And how is a corrupt mind cleaned by applying effort? It’s when a noble disciple recollects the Saṅgha: ‘The Saṅgha of the Buddha’s disciples is practicing the way that’s good, direct, systematic, and proper. It consists of the four pairs, the eight individuals. This Saṅgha of the Buddha’s disciples is worthy of offerings dedicated to the gods, worthy of hospitality, worthy of a religious donation, and worthy of veneration with joined palms. It is the supreme field of merit for the world.’ As they recollect the Saṅgha, their mind becomes clear, joy arises, and mental corruptions are given up. This is called: ‘A noble disciple who observes the sabbath of the Saṅgha, living together with the Saṅgha. And because they think of the Saṅgha their mind becomes clear, joy arises, and mental corruptions are given up.’ That’s how a corrupt mind is cleaned by applying effort.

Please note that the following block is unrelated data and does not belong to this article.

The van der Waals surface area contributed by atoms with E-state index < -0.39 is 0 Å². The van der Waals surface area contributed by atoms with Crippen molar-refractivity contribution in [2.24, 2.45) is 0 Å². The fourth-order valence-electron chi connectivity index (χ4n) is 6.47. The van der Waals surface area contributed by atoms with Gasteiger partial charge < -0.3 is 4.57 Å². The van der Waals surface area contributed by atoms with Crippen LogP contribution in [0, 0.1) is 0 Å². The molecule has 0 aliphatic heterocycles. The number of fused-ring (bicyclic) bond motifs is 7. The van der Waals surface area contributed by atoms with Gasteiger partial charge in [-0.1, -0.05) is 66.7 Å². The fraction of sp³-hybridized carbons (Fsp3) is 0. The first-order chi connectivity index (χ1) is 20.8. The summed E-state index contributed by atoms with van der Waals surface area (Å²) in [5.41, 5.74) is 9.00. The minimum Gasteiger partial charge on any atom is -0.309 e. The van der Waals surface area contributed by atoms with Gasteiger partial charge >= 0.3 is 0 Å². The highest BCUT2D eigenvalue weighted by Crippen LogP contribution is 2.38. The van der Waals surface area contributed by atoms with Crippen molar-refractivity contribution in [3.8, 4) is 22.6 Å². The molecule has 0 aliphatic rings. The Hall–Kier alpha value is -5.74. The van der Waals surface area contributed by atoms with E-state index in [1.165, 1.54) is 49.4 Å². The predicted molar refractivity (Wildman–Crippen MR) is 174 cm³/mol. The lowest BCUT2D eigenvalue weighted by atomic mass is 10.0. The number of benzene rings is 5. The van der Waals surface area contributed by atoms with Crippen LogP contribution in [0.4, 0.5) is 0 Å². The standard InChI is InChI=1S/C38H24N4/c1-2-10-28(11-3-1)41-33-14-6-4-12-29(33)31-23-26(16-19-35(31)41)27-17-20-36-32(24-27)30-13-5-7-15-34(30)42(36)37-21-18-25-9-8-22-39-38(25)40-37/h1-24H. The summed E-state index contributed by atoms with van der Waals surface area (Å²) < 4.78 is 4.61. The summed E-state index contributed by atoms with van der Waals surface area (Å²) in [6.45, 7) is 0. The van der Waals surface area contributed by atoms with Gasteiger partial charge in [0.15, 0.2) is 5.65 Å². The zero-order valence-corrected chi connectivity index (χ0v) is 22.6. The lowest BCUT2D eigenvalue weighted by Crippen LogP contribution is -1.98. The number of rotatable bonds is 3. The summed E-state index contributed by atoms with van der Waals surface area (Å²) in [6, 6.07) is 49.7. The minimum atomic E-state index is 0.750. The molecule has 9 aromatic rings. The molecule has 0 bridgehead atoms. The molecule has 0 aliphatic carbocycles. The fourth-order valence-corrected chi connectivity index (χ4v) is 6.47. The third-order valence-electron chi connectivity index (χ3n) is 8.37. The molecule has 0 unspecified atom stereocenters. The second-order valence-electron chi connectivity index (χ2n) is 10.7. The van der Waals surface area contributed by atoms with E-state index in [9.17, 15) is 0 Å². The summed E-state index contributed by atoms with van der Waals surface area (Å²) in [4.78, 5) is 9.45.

A corrupt mind is cleaned by applying effort. And how is a corrupt mind cleaned by applying effort? It’s when a noble disciple recollects their own ethical conduct, which is unbroken, impeccable, spotless, and unmarred, liberating, praised by sensible people, not mistaken, and leading to immersion. As they recollect their ethical conduct, their mind becomes clear, joy arises, and mental corruptions are given up. It’s just like cleaning a dirty mirror by applying effort.

And how is a dirty mirror cleaned by applying effort? With oil, ash, a rolled-up cloth, and by applying the appropriate effort. That’s how a dirty mirror is cleaned by applying effort. In the same way, a corrupt mind is cleaned by applying effort.